this is just too funny. it must have been a prank by a worker. i laughed so hard as soon as i saw the picture.

  78. reznicek111 says:

    @Techno Viking: Collectively speaking, yes, here in America we have many choices for grocery shopping – however, that’s not true for all regions.

    As other commenters have noted, depending on where you live you many not have a choice: in many rural areas you may count yourself lucky to have a single supermarket within an hour’s drive. In poorer parts of the inner city, you often have NO actual grocery stores – only convenience stores selling a very limited selection (with little on no fresh produce, or unprocessed meats) or fast food restaurants. The latter situation is colloquially called a “food desert,” and is cited as one of the leading causes of poor dietary habits in urban areas.

  79. AMetamorphosis says:

    I think it is very sad that people on this forum are arrogantly attacking these people.

    I do not shop in Aldi’s because I don’t like renting a shopping cart. Still, I understand why many people do. I also prefer organic foods when possible …


    not all of us have the financial means to shop @ Trader Joe’s or upscale stores. Regardless of the circumstances, no one should be put down or made fun of because they shop @ Aldi’s.

    Be thankful if you don’t have to …

  80. Brunette Bookworm says:

    Just because someone shops at Aldi’s doesn’t automatically make them ignorant. I shop there for certain staples like flour, vanilla, etc. There are some really good products there that are cheaper than the grocery stores. I also like their wine. Cheap doesn’t have to mean bad.

    Aldi’s also seems to treat their employees well. They pay decently and offer benefits and paid vacations and holidays to them, which is another good reason to shop there. Support places that treat their employees well, unlike Wal-mart.

  81. lautaylo says:

    Here’s what I want to know:
    Did the people who bought the item *try* contacting Aldi/the manufacturer first, or did they automatically go running to the “news team”?
    I have shopped at Aldi for years, and have never had any issues of this sort. The food quality exceeds standards, and the prices will always fit my budget.
    My in-laws are likewise longtime shoppers. About a decade ago, they found a quarter-sized, sharp & twisted piece of metal in a can of Aldi soup. My MIL wrote a very nice letter to Aldi, and also alerted the store manager. The soup was pulled, and Aldi sent her tons of stuff and coupons, with their apology.
    Seriously, mistakes happen, and they should be dealt with. However, many people today seem to be more concerned with personal attention or gain than with the good of everyone. It is a public mistake, which doesn’t exempt it from coverage, but this shit gets blown way out of proportion sometimes.

  82. trujunglist says:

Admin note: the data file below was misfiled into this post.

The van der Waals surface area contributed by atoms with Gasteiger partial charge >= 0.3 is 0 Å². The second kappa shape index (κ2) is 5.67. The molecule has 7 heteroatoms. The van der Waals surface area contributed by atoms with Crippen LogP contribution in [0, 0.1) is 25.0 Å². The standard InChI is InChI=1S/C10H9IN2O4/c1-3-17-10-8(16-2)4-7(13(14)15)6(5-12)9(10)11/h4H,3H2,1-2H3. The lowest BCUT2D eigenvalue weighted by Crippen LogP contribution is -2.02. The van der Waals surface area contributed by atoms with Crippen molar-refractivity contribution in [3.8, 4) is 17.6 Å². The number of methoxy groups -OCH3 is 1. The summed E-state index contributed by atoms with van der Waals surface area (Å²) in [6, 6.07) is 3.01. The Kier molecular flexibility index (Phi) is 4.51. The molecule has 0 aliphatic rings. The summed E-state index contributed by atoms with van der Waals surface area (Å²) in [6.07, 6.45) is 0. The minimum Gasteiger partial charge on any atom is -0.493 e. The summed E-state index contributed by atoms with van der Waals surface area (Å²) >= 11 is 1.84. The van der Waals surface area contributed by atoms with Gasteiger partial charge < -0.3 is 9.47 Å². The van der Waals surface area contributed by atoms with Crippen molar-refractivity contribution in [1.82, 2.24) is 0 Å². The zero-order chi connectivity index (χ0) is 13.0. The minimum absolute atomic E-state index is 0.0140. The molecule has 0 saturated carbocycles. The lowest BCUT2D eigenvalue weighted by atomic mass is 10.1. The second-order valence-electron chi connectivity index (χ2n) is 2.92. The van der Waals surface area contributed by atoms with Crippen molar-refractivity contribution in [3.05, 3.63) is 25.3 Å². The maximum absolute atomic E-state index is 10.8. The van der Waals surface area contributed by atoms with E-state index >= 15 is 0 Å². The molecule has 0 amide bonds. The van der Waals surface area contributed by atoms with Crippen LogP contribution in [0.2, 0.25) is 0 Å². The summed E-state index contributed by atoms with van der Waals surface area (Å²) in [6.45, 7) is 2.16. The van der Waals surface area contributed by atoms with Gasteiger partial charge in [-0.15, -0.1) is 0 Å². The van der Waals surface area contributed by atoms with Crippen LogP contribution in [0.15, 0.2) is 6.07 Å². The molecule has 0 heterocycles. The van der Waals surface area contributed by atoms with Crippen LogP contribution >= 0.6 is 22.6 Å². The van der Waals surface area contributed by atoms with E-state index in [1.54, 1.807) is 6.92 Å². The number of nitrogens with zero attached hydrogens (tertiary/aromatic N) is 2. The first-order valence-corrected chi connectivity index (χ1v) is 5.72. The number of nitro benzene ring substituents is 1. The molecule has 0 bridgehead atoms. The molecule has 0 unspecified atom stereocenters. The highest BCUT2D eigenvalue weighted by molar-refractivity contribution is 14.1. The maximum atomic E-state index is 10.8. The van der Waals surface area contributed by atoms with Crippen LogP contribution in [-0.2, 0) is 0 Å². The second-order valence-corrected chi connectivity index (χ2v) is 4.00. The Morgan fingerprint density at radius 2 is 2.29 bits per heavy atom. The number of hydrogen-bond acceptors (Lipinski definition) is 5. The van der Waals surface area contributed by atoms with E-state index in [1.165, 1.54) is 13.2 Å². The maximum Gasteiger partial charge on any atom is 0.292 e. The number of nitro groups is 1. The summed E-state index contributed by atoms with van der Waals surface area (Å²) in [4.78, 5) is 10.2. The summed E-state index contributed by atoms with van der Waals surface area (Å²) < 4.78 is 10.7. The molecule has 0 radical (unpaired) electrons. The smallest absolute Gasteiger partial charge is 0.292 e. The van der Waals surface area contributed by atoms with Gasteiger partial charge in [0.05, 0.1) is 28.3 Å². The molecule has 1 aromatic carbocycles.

You know what? I love going to Bristol Farms, which is like a European-style speciality supermarket. They have really fresh stuff, fairly rare items (Boylan’s Grape Soda FTW bitches), REALLY rare items (I like weird cheeses), fresh soups, foods, and sanwiches, and general everyday grocery store type of stuff also. They have this frozen mac n’ cheese that’s probably the best mac n’ cheese I’ve ever had in my life. Period.
    But, the downside to all the greatness that is Bristol Farms is that it’s goddamn expensive as hell. That mac n’ cheese I was talking about used to be $12 bucks a pop (it’s like 3 servings, which means it’s still like $6 more than Stouffer’s, but you pay for the quality, mmmm), but it’s now $14. 1 bottle of Boylan’s is something like $2, where I used to get the same thing at Treasure Island, in Chicago, in the Gold Coast, for like $1.25.
    So even though Bristol Farms is goddamn awesome and has really high quality shit (did I mention that every meat you get has to be purchased, weighed, and handwrapped with brown paper (no plastic) at the deli, even stuff like bacon and ground beef?), it’s also really goddamn expensive.
    Since everything seems to be getting pricier these days (food, gas, rent), and I still need to get out every few months because I’m single (women folk are also pricier these days), I end up eating veggies from the swap meet (tomatoes 2 lbs/$1! plums 1 lb/$1! huge, red apple-sized nectarines 1lb/$1!) and cheap everything else from Food 4 Less, the lowest quality of all in terms of meats and veggies. Kraft dinner for me….

  83. ChuckECheese says:

    @trujunglist: $12 for mac & cheese? I can’t imagine anybody paying that unless they thought that price tag was in pesos instead of dollars. You must be dealing in some alternative currency. I had never heard of BF before. They’re in all these expensive SoCal neighborhoods, it turns out. But comeonnow–don’t you get tired of people sucking up to you with brown butcher paper and untainted soup, just so they can charge you a 900% markup? It doesn’t cost that much more to make that bacon or that sandwich than it does at F4L. Don’t we deserve to eat non-rotten food as a matter of humanity, rather than as a matter of uberboutique marketing?

    Save your money and make your woman dinner. She’ll love you all the more for it.